Oh, the various directions I could go with a title like this🤣! In the day of more social media connections than face-to-face interaction, it is easy for one to question if the man or woman on social media is who he/she portrays to be. Before I remarried, I spent a brief time on a dating site. If I ever talked to anyone, I always asked the lady in rather humorous ways if she was who she said she was. It didn’t want any surprises if we were ever to meet.
Over the last 4 years, I have made several connections through this blog. Within the last few weeks, I have had some great phone conversations with a few of these bloggers. Pastors Randy Burbank, William Strickland, Clarence Dalrymple, and Keith Haney are four of the bloggers I spoke with on the phone. Our contact through the blog has been so frequent that the conversations were very natural. These four men have encouraged me so much. These guys have walked the road a little while longer than I, do their insight is precious.
Fake people are a dime a dozen. You can find them anywhere. Real men and women who live their faith are more difficult to find. I’m so thankful to have found some people along the way who, despite distance, have been a tremendous blessing.
My challenge to you – be real! In a day full of fakes, be authentic and approachable. You have no idea the difference you will make in another person’s life.
10 thoughts on “Yep! They’re Real!”
Amen! Even though truth has become relative to a world that is selfish, hypocritical, and deceivingly righteous, we (true believers) are to live out the truth of the Gospel regardless of the challenges we may face. We must remain committed to our faith and never compromise our moral standards for the sake of acceptance or “tolerance.” That is part of being a REAL Christian. Thank you, Matt, for this encouraging nugget!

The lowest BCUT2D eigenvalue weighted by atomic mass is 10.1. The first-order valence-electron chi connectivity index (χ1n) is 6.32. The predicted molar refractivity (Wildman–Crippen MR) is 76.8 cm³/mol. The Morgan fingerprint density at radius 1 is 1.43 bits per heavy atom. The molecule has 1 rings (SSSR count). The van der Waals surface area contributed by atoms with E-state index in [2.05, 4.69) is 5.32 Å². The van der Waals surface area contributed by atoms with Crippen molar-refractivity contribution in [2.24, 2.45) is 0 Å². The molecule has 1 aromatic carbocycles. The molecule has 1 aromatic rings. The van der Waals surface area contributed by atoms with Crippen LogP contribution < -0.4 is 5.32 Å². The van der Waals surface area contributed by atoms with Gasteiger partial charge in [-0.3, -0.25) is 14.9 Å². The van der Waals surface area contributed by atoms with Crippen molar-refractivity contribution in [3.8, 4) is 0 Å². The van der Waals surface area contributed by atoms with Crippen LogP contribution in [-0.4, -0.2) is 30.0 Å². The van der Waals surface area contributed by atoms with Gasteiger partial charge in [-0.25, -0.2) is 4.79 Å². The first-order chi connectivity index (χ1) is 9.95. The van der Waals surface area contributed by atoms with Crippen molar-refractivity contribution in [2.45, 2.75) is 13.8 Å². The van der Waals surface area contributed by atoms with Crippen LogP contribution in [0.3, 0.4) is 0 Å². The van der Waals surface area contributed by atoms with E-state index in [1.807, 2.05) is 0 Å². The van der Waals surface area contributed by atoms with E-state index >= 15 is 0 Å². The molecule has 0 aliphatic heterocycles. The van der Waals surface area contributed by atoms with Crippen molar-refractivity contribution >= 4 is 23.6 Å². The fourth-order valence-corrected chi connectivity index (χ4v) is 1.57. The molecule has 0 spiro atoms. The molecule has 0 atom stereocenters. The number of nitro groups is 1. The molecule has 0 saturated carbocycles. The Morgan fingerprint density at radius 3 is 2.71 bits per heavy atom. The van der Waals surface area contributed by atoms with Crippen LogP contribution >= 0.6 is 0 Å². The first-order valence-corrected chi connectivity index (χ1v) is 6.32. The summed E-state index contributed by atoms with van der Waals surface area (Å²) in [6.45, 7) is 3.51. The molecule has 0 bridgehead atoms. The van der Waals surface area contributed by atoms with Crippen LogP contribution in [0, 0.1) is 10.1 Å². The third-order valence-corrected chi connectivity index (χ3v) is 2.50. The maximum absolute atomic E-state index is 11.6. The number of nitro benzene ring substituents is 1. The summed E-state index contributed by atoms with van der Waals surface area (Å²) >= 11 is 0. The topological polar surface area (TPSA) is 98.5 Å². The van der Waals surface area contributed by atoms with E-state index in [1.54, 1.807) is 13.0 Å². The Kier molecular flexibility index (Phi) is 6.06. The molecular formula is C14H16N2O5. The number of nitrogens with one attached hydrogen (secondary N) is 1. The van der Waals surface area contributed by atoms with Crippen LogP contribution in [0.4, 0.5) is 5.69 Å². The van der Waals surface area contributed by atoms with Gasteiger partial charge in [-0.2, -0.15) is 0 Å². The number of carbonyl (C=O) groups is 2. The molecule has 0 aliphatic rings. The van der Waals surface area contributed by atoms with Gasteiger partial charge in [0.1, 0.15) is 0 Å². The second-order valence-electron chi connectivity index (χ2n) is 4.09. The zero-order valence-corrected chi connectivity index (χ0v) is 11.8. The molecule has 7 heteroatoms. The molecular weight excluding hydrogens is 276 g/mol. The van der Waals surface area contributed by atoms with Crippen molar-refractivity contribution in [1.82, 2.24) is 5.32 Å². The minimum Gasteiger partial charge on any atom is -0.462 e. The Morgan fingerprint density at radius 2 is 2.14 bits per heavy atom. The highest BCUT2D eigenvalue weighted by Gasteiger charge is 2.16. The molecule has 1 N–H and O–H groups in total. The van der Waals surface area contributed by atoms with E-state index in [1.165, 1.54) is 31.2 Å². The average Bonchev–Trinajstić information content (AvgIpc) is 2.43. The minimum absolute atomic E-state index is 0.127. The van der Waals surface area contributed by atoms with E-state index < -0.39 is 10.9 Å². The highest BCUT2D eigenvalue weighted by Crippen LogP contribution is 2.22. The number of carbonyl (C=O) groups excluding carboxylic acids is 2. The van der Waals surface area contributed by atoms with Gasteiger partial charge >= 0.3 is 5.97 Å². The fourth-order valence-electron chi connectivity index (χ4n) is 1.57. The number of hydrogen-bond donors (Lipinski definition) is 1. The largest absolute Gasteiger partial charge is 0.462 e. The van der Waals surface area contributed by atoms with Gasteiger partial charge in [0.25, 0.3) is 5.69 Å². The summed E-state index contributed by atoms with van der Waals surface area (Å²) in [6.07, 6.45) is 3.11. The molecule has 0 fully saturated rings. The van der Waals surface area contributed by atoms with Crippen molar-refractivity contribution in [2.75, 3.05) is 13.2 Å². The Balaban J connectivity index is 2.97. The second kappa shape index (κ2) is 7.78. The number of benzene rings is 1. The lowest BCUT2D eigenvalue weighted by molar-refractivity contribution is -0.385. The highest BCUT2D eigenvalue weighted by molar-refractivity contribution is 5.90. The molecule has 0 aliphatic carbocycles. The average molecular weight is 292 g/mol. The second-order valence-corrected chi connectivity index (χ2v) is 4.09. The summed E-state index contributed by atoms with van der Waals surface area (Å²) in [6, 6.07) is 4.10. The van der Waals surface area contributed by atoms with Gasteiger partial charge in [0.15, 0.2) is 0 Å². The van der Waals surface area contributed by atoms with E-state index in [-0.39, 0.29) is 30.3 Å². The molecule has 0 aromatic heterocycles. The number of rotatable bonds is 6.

Amen to this response, and to the post!
I immediately thought of Teri Hatcher’s appearance on “Seinfeld” when I read your headline. I only watched that show maybe five times, but every time I gave it another shot, it was that episode or one of two or three others.
Anyway, I’m glad you blogged last night because I have a question. As you said in a recent post, August is a time of transition for a lot of people. I know God’s getting ready to put me somewhere. (Or maybe I should say God’s getting me ready to be put somewhere.) A couple of sermons wisely advised me to keep my mouth shut once he does. I’m an open and honest person, and I don’t know if you read my “Judgmental Christians” post, but I tend to tell people more than I should. The last two jobs I had, I told managers I became homeless last year and things didn’t go well at work after that.
But, that being said, a sermon I watched last night said that when God puts you somewhere, they should wonder why you’re so jubilant. And when they ASK why you’re so jubilant, you should say, “Wait till I tell you what the lord’s done for me.” Well, how the heck can I tell people about the homelessness that led me to reconcile with the father who beat and choked my mom for 15 years (etc.) if that only gets me into trouble?!
That’s a tough one. I tend to tell a bit more than I should, and my wife even more so. I would earnestly pray about what God wants you to say and when. Some people are not ready to hear what we have been through. Others will judge no matter what. I wish I could give you a definitive answer on that one.
Thank you for replying! Interestingly, this is what Pastor Robert Morris is talking about right now. I’m recording it, so I’ll transcribe and post it at some point. (As of this moment, he hasn’t really talked about the difference between sharing your story and sharing your story with coworkers.)
I’m interested to know what he shares.
Even more interesting, what I’m watching on Daystar is an old message circa (at least) January 2018. I went to his website in search of it, and it wasn’t there, so I went to YouTube. https://www.youtube.com/watch?v=IGFFo6yniFE
Thanks for sharing the link! I will check it out.
You’re welcome! Maybe a minute after I hit “send” earlier, he mentioned sharing our story in the workplace, but he only said it in passing, so I’m tempted to tweet at him to ask how those of us who have a complicated testimony go about doing that.
There’s a certain security in presenting yourself “warts and all.” You don’t have to live in fear that someone will learn the truth about you. 😉